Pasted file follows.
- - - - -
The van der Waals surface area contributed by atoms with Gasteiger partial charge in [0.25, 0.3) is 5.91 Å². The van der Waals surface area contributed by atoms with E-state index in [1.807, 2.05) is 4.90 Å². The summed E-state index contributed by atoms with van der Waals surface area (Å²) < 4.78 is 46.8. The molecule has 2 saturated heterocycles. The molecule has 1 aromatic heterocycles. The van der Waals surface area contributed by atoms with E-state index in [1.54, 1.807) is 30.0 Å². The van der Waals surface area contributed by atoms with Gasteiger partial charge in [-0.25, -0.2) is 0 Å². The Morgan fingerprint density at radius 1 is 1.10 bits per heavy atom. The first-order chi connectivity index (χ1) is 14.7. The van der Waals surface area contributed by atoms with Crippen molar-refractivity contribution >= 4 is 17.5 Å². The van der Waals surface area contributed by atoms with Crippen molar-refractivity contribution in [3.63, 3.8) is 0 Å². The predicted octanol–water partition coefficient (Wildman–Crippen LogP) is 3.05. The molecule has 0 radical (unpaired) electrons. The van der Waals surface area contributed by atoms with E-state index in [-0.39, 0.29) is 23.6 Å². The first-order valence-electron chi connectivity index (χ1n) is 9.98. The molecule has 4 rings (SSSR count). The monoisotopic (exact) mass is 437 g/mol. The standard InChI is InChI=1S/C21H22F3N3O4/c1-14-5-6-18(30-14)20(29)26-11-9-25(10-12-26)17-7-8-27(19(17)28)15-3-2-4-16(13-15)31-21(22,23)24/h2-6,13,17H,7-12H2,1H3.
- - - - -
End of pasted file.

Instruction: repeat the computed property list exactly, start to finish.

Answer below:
The van der Waals surface area contributed by atoms with Gasteiger partial charge in [0.25, 0.3) is 5.91 Å². The van der Waals surface area contributed by atoms with E-state index in [1.807, 2.05) is 4.90 Å². The summed E-state index contributed by atoms with van der Waals surface area (Å²) < 4.78 is 46.8. The molecule has 2 saturated heterocycles. The molecule has 1 aromatic heterocycles. The van der Waals surface area contributed by atoms with E-state index in [1.54, 1.807) is 30.0 Å². The van der Waals surface area contributed by atoms with Gasteiger partial charge in [-0.25, -0.2) is 0 Å². The Morgan fingerprint density at radius 1 is 1.10 bits per heavy atom. The first-order chi connectivity index (χ1) is 14.7. The van der Waals surface area contributed by atoms with Crippen molar-refractivity contribution >= 4 is 17.5 Å². The van der Waals surface area contributed by atoms with Crippen molar-refractivity contribution in [3.63, 3.8) is 0 Å². The predicted octanol–water partition coefficient (Wildman–Crippen LogP) is 3.05. The molecule has 0 radical (unpaired) electrons. The van der Waals surface area contributed by atoms with E-state index in [-0.39, 0.29) is 23.6 Å². The first-order valence-electron chi connectivity index (χ1n) is 9.98. The molecule has 4 rings (SSSR count). The monoisotopic (exact) mass is 437 g/mol. The standard InChI is InChI=1S/C21H22F3N3O4/c1-14-5-6-18(30-14)20(29)26-11-9-25(10-12-26)17-7-8-27(19(17)28)15-3-2-4-16(13-15)31-21(22,23)24/h2-6,13,17H,7-12H2,1H3.